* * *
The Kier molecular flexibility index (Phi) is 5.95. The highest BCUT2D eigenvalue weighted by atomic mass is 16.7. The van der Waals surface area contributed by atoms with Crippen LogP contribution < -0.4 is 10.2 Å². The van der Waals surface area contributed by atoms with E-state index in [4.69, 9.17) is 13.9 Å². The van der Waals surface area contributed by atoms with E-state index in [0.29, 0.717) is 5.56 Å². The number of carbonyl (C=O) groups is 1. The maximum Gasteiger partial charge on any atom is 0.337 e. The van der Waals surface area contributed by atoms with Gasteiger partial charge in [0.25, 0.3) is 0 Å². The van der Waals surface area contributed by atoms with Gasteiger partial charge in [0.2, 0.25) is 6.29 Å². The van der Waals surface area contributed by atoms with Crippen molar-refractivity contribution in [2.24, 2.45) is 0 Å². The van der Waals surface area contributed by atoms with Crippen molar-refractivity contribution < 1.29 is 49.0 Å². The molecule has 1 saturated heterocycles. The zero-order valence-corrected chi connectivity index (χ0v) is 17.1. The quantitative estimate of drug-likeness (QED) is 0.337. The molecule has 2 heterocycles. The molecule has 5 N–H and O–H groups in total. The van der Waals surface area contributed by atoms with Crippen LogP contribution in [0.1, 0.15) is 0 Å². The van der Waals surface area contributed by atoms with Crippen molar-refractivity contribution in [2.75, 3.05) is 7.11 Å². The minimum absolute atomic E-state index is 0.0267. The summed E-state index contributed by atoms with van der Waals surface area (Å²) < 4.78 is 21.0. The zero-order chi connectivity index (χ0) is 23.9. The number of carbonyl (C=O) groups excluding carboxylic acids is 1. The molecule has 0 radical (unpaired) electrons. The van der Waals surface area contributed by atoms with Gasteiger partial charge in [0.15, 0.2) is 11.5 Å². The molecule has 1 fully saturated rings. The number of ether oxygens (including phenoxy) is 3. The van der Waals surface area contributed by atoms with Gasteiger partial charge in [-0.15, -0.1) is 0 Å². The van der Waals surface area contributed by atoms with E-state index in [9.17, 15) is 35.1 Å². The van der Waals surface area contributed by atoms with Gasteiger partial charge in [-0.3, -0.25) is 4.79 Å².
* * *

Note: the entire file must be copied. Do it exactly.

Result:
The Kier molecular flexibility index (Phi) is 5.95. The highest BCUT2D eigenvalue weighted by atomic mass is 16.7. The van der Waals surface area contributed by atoms with Crippen LogP contribution < -0.4 is 10.2 Å². The van der Waals surface area contributed by atoms with E-state index in [4.69, 9.17) is 13.9 Å². The van der Waals surface area contributed by atoms with E-state index in [0.29, 0.717) is 5.56 Å². The number of carbonyl (C=O) groups is 1. The maximum Gasteiger partial charge on any atom is 0.337 e. The van der Waals surface area contributed by atoms with Gasteiger partial charge in [0.25, 0.3) is 0 Å². The van der Waals surface area contributed by atoms with Gasteiger partial charge in [0.2, 0.25) is 6.29 Å². The van der Waals surface area contributed by atoms with Crippen molar-refractivity contribution in [2.24, 2.45) is 0 Å². The van der Waals surface area contributed by atoms with Crippen molar-refractivity contribution < 1.29 is 49.0 Å². The molecule has 1 saturated heterocycles. The zero-order valence-corrected chi connectivity index (χ0v) is 17.1. The quantitative estimate of drug-likeness (QED) is 0.337. The molecule has 2 heterocycles. The molecule has 5 N–H and O–H groups in total. The van der Waals surface area contributed by atoms with Crippen LogP contribution in [0.1, 0.15) is 0 Å². The van der Waals surface area contributed by atoms with Crippen molar-refractivity contribution in [2.75, 3.05) is 7.11 Å². The minimum absolute atomic E-state index is 0.0267. The summed E-state index contributed by atoms with van der Waals surface area (Å²) < 4.78 is 21.0. The zero-order chi connectivity index (χ0) is 23.9. The number of carbonyl (C=O) groups excluding carboxylic acids is 1. The molecule has 0 radical (unpaired) electrons. The van der Waals surface area contributed by atoms with Gasteiger partial charge in [0.15, 0.2) is 11.5 Å². The molecule has 1 fully saturated rings. The number of ether oxygens (including phenoxy) is 3. The van der Waals surface area contributed by atoms with Gasteiger partial charge in [-0.15, -0.1) is 0 Å². The van der Waals surface area contributed by atoms with E-state index in [9.17, 15) is 35.1 Å². The van der Waals surface area contributed by atoms with Gasteiger partial charge in [-0.3, -0.25) is 4.79 Å².